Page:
A commercial wheat flour (type 65, 7.8% protein content) without technological additives was used (“Espiga”, Fábricas Lusitana, Lisbon, Portugal). The gluten was obtained by aqueous washing of dough produced from wheat flour with the addition of 1 mol/L NaCl33.

Transamidation of wheat flour and gluten was performed in non-reducing conditions and in reducing conditions (Fig. 6). In non-reducing conditions, 5 mol L-lysine ethyl ester (Sigma-Aldrich, St. Louis, MO, USA)/mol of glutamine or 5 mol n-butylamine (Sigma-Aldrich, St. Louis, MO, USA)/mol of glutamine or 50 mol n-butylamine/mol of glutamine were solubilised in 50 mmol/L phosphate buffer pH 6.5 and pH was re-adjusted to 6.5, previously to wheat flour (20.5% w/v) and gluten (1.6% w/v) addition. Glutamine content was estimated taking an average value of 35% (w/w) in relation to the protein content19. After addition of the wheat flour or gluten, 10 U of microbial transglutaminase (mTG; EC 2.3.2.13) (ACTIVA®WM, Ajinomoto Foods, Hamburg, Germany) per gram of protein were added and the mixture was incubated under stirring for 24 h at 40 °C. At the end of this period, wheat flour and gluten were dialyzed (Molecular weight cut-off 12–14 kDa) against water (8 water renewals) under stirring at 4 °C and freeze dried yielding the flours FK-C2H5 5X, FB-5X and FB-50X, and the glutens GK-C2H5 5X, GB-5X and GB-50X (Fig. 6). Control samples were prepared using the same experimental conditions without mTG and the amine- nucleophile (flour F and gluten G), with mTG without the amine nucleophiles (flour FmTG and gluten GmTG) and without mTG with the amine nucleophiles. In the reducing conditions, the wheat flour and gluten were prepared using the same protocol, but with addition of 20 mmol/L glutathione (Sigma-Aldrich, St. Louis, MO, USA) before mTG addition and using only n-butylamine as amine nucleophile at three different levels (1 mol/mol glutamine, 5 mol/mol glutamine and 50 mol/mol glutamine) yielding the flours FRB-1X, FRB-5X and FRB-50X, and the glutens GRB-1X, GRB-5X and GRB-50X (Fig. 6). Control samples were prepared using the same experimental conditions without mTG and without the amine- nucleophiles (flour FR and gluten GR), with mTG and without the amine nucleophiles (flour FRmTG and gluten GRmTG), and without mTG with the amine- nucleophiles.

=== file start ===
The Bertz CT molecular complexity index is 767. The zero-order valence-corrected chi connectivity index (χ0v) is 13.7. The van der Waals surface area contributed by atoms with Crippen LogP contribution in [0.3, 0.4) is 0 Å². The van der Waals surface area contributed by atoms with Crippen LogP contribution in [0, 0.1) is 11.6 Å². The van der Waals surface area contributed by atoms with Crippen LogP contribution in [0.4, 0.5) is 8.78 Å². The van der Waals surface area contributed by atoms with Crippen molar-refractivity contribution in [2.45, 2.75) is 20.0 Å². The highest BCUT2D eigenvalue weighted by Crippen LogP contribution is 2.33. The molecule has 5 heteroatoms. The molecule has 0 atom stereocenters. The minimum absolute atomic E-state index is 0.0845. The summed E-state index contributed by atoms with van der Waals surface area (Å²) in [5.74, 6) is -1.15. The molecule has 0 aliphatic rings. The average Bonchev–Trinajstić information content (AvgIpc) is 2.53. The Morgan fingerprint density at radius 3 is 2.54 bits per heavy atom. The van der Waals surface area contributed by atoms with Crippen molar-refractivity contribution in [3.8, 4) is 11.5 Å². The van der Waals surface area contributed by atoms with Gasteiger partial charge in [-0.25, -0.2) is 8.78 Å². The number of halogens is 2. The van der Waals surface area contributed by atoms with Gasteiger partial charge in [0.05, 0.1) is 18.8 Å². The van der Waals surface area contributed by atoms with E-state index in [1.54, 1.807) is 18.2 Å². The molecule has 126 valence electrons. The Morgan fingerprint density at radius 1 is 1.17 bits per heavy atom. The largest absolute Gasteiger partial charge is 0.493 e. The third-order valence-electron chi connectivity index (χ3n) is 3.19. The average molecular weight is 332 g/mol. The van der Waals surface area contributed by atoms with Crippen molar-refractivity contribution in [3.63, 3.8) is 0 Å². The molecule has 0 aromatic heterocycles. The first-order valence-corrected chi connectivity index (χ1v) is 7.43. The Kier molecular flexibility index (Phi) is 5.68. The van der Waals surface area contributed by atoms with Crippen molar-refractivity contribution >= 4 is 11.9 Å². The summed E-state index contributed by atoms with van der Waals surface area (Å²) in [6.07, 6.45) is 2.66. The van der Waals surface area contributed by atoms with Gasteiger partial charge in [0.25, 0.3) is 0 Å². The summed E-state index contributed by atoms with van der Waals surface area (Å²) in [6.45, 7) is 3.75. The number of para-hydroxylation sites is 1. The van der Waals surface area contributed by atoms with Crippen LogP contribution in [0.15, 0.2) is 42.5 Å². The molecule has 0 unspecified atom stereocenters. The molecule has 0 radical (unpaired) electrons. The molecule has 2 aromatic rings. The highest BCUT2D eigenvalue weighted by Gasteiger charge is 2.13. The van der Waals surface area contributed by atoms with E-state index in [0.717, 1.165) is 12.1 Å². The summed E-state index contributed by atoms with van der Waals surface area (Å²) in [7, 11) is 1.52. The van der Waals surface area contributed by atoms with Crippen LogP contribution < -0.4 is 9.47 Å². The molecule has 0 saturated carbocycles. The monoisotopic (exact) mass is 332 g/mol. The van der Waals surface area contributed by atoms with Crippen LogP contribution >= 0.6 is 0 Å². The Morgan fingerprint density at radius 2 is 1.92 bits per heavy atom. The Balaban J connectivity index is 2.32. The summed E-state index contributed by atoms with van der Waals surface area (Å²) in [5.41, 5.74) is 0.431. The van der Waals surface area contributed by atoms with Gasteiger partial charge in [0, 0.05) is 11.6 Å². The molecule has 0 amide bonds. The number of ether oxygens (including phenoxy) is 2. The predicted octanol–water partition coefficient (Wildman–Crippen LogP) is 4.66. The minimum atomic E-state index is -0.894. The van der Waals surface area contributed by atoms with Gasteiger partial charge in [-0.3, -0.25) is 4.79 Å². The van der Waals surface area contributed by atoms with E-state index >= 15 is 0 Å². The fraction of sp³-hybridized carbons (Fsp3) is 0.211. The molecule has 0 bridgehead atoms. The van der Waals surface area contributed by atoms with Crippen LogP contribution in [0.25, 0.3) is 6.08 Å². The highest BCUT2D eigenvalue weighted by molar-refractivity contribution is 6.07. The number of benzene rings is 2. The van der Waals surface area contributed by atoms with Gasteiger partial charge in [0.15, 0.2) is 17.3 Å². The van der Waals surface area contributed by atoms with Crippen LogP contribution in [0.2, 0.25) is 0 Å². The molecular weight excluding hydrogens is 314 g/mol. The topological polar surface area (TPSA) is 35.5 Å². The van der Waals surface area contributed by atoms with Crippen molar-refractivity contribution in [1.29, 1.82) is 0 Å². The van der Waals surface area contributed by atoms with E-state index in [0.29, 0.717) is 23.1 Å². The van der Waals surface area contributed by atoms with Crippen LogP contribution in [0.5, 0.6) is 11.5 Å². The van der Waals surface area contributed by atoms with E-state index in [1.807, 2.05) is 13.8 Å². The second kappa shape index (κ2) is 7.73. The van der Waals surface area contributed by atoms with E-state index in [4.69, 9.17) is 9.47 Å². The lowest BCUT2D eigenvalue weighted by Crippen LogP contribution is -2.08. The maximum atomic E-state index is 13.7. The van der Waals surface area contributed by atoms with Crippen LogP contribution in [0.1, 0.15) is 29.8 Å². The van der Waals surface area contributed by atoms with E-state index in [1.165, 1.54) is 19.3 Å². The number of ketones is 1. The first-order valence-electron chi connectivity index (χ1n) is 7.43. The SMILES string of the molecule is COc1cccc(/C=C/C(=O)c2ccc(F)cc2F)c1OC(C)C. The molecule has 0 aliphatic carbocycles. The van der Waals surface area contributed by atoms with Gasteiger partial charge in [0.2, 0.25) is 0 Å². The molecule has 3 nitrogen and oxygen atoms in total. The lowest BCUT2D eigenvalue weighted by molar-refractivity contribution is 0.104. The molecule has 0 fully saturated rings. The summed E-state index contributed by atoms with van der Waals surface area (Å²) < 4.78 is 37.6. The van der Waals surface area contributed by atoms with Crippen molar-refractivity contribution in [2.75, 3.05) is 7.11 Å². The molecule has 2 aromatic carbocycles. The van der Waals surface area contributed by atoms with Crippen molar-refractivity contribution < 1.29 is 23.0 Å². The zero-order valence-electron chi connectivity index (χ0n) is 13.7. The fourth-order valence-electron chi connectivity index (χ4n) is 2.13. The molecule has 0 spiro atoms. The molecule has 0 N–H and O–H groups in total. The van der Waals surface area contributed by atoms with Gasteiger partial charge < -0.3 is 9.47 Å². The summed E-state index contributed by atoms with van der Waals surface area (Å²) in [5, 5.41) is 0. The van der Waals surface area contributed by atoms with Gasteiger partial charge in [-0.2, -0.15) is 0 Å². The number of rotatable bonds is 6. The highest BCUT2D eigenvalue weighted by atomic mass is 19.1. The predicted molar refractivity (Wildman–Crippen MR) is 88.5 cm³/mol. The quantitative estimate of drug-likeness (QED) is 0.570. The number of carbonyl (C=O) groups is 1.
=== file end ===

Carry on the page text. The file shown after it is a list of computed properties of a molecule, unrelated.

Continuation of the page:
Figure 6: Reaction conditions of transamidation of wheat flour and gluten.
Figure 6